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Spring means it’s time to start surveying Maine streams

It’s officially spring so that means it’s time to check on your local streams, explore water quality, and find bugs! We’re kicking off a new Stream Explorer season and recruiting community scientists who can help survey large aquatic insects (macroinvertebrates) in Maine streams.

If that sounds interesting to you, there are two ways you can get started: attend the in-person training on April 27 or watch the recorded training videos. Both options will teach you how to find and identify approximately 40 “Least and Most Wanted” aquatic insects that are indicators of stream health. From there, you’ll visit one to three streams between May and October, searching for the Least and Most Wanted macroinvertebrates. Enter your data online, or mail it in, and have the opportunity to see how “your” streams measure up against others in Maine. We will provide training, equipment, maps of the survey streams, and data forms and instructions. We recommend you conduct your surveys in pairs for safety reasons.

This year we’re thrilled to offer an in-person training on April 27 from 5:30 to 7:30 pm at Maine Audubon’s Gilsland Farm Audubon Center, 20 Gilsland Farm Road in Falmouth. Kits will be available to check out at the training.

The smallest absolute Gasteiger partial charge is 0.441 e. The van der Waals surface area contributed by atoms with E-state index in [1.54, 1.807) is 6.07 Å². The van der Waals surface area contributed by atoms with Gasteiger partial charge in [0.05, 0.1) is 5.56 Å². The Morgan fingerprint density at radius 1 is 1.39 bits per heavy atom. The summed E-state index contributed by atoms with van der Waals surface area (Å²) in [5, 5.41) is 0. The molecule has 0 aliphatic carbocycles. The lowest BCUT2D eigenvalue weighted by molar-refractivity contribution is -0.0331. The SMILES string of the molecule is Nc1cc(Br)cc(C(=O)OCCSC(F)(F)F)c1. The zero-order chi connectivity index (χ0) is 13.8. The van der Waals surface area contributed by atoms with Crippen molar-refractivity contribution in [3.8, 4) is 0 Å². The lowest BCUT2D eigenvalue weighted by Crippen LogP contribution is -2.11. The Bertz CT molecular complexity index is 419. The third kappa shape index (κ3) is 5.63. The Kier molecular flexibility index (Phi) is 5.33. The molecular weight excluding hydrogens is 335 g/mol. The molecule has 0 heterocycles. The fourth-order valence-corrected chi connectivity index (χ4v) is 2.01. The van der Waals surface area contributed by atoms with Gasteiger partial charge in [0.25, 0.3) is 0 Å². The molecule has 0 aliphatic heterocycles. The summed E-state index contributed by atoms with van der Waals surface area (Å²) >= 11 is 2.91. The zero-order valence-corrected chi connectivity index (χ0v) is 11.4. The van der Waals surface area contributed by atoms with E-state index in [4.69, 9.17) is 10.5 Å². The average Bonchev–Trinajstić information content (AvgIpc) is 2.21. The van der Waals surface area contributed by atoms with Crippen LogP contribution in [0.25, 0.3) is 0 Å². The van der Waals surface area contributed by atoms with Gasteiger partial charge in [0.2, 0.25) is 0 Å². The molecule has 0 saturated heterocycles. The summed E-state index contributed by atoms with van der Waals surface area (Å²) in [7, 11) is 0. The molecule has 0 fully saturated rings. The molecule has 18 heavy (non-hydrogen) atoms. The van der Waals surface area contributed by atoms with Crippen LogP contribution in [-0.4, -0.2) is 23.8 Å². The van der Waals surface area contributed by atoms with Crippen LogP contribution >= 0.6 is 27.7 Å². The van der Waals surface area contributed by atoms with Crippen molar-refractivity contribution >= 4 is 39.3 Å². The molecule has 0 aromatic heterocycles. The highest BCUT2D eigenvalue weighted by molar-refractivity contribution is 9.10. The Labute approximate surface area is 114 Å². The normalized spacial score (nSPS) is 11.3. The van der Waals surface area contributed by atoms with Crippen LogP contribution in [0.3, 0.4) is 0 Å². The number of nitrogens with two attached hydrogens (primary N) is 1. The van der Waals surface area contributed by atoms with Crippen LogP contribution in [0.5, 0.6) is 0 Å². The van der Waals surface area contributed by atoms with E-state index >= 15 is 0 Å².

If you can’t make it in person but you’d still like to participate, don’t worry! You can watch last year’s training webinar on the Stream Explorers webpage and head straight out to survey.

As a follow-up to the training, optional in-person sessions will be held in June. Details will be made available in May.

The data collected by community scientists will provide insight into water quality and the overall health of streams and rivers. Large aquatic insects (or macroinvertebrates) are excellent indicators of a changing environment. Some require cold, clean water and high-quality habitat. Others can tolerate warm, polluted water or poor habitat quality. So the presence or absence of different species can inform us about both water quality and the ecological health of a stream.

Macroinvertebrates are also an important food source for many other aquatic and semi-aquatic species; and they are often the basis for much of the stream food web. If there are very few insects in the stream, the rest of the aquatic food web will be affected.  

More information:


Call Hannah Young, 207-781-2330 x219